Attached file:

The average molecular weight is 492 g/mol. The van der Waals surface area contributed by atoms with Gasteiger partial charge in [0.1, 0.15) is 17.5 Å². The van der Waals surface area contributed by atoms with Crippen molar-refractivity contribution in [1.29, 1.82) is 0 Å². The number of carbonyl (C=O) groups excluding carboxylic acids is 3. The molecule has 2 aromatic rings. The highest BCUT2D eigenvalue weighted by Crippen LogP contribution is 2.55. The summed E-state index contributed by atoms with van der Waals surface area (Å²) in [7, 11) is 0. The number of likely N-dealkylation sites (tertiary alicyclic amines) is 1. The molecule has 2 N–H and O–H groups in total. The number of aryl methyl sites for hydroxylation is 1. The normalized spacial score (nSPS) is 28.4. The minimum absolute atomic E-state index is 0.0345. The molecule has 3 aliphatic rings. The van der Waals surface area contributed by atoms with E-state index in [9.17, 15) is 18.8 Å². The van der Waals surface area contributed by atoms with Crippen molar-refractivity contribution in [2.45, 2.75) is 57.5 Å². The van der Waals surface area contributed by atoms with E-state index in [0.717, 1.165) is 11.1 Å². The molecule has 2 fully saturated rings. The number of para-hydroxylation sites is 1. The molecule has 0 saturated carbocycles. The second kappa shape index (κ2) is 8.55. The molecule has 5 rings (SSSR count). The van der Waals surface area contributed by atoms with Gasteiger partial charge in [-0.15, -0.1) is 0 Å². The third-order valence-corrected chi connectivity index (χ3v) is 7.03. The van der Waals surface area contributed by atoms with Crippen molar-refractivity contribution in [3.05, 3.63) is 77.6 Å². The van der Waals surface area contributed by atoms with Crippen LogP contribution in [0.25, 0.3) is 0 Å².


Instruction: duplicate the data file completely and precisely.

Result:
The average molecular weight is 492 g/mol. The van der Waals surface area contributed by atoms with Gasteiger partial charge in [0.1, 0.15) is 17.5 Å². The van der Waals surface area contributed by atoms with Crippen molar-refractivity contribution in [1.29, 1.82) is 0 Å². The number of carbonyl (C=O) groups excluding carboxylic acids is 3. The molecule has 2 aromatic rings. The highest BCUT2D eigenvalue weighted by Crippen LogP contribution is 2.55. The summed E-state index contributed by atoms with van der Waals surface area (Å²) in [7, 11) is 0. The number of likely N-dealkylation sites (tertiary alicyclic amines) is 1. The molecule has 2 N–H and O–H groups in total. The number of aryl methyl sites for hydroxylation is 1. The normalized spacial score (nSPS) is 28.4. The minimum absolute atomic E-state index is 0.0345. The molecule has 3 aliphatic rings. The van der Waals surface area contributed by atoms with E-state index in [9.17, 15) is 18.8 Å². The van der Waals surface area contributed by atoms with Crippen molar-refractivity contribution in [2.45, 2.75) is 57.5 Å². The van der Waals surface area contributed by atoms with E-state index in [0.717, 1.165) is 11.1 Å². The molecule has 2 fully saturated rings. The number of para-hydroxylation sites is 1. The molecule has 0 saturated carbocycles. The second kappa shape index (κ2) is 8.55. The molecule has 5 rings (SSSR count). The van der Waals surface area contributed by atoms with Gasteiger partial charge in [-0.15, -0.1) is 0 Å². The third-order valence-corrected chi connectivity index (χ3v) is 7.03. The van der Waals surface area contributed by atoms with Crippen molar-refractivity contribution in [3.05, 3.63) is 77.6 Å². The van der Waals surface area contributed by atoms with Crippen LogP contribution in [0.25, 0.3) is 0 Å².